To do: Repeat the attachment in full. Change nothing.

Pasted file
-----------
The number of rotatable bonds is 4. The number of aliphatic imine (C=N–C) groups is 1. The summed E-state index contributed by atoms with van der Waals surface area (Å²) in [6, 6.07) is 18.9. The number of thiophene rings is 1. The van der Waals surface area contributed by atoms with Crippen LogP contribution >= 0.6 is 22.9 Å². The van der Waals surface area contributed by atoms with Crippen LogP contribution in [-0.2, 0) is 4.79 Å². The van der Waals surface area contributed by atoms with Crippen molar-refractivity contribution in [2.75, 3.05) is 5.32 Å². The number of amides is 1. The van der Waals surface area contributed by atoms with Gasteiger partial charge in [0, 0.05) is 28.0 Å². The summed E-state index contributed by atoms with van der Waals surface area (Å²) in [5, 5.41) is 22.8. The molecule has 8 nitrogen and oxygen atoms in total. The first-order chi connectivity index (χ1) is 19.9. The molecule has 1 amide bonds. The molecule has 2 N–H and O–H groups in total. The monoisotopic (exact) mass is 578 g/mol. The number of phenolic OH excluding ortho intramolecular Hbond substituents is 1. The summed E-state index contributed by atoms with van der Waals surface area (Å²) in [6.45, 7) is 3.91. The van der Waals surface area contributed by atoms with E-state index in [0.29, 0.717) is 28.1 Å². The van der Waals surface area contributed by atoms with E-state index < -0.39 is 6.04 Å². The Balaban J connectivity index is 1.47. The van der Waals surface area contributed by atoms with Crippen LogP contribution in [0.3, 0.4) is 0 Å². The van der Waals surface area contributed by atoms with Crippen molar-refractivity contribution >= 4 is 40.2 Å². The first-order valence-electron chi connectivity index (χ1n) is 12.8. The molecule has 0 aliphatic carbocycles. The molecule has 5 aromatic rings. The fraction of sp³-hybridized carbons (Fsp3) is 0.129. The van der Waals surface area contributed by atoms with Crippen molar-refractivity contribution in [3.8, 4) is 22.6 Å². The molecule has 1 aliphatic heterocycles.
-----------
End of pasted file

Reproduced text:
The number of rotatable bonds is 4. The number of aliphatic imine (C=N–C) groups is 1. The summed E-state index contributed by atoms with van der Waals surface area (Å²) in [6, 6.07) is 18.9. The number of thiophene rings is 1. The van der Waals surface area contributed by atoms with Crippen LogP contribution >= 0.6 is 22.9 Å². The van der Waals surface area contributed by atoms with Crippen LogP contribution in [-0.2, 0) is 4.79 Å². The van der Waals surface area contributed by atoms with Crippen molar-refractivity contribution in [2.75, 3.05) is 5.32 Å². The number of amides is 1. The van der Waals surface area contributed by atoms with Gasteiger partial charge in [0, 0.05) is 28.0 Å². The summed E-state index contributed by atoms with van der Waals surface area (Å²) in [5, 5.41) is 22.8. The molecule has 8 nitrogen and oxygen atoms in total. The first-order chi connectivity index (χ1) is 19.9. The molecule has 1 amide bonds. The molecule has 2 N–H and O–H groups in total. The monoisotopic (exact) mass is 578 g/mol. The number of phenolic OH excluding ortho intramolecular Hbond substituents is 1. The summed E-state index contributed by atoms with van der Waals surface area (Å²) in [6.45, 7) is 3.91. The van der Waals surface area contributed by atoms with E-state index in [0.29, 0.717) is 28.1 Å². The van der Waals surface area contributed by atoms with E-state index < -0.39 is 6.04 Å². The Balaban J connectivity index is 1.47. The van der Waals surface area contributed by atoms with Crippen LogP contribution in [0.3, 0.4) is 0 Å². The van der Waals surface area contributed by atoms with Crippen molar-refractivity contribution >= 4 is 40.2 Å². The first-order valence-electron chi connectivity index (χ1n) is 12.8. The molecule has 0 aliphatic carbocycles. The molecule has 5 aromatic rings. The fraction of sp³-hybridized carbons (Fsp3) is 0.129. The van der Waals surface area contributed by atoms with Crippen molar-refractivity contribution in [3.8, 4) is 22.6 Å². The molecule has 1 aliphatic heterocycles.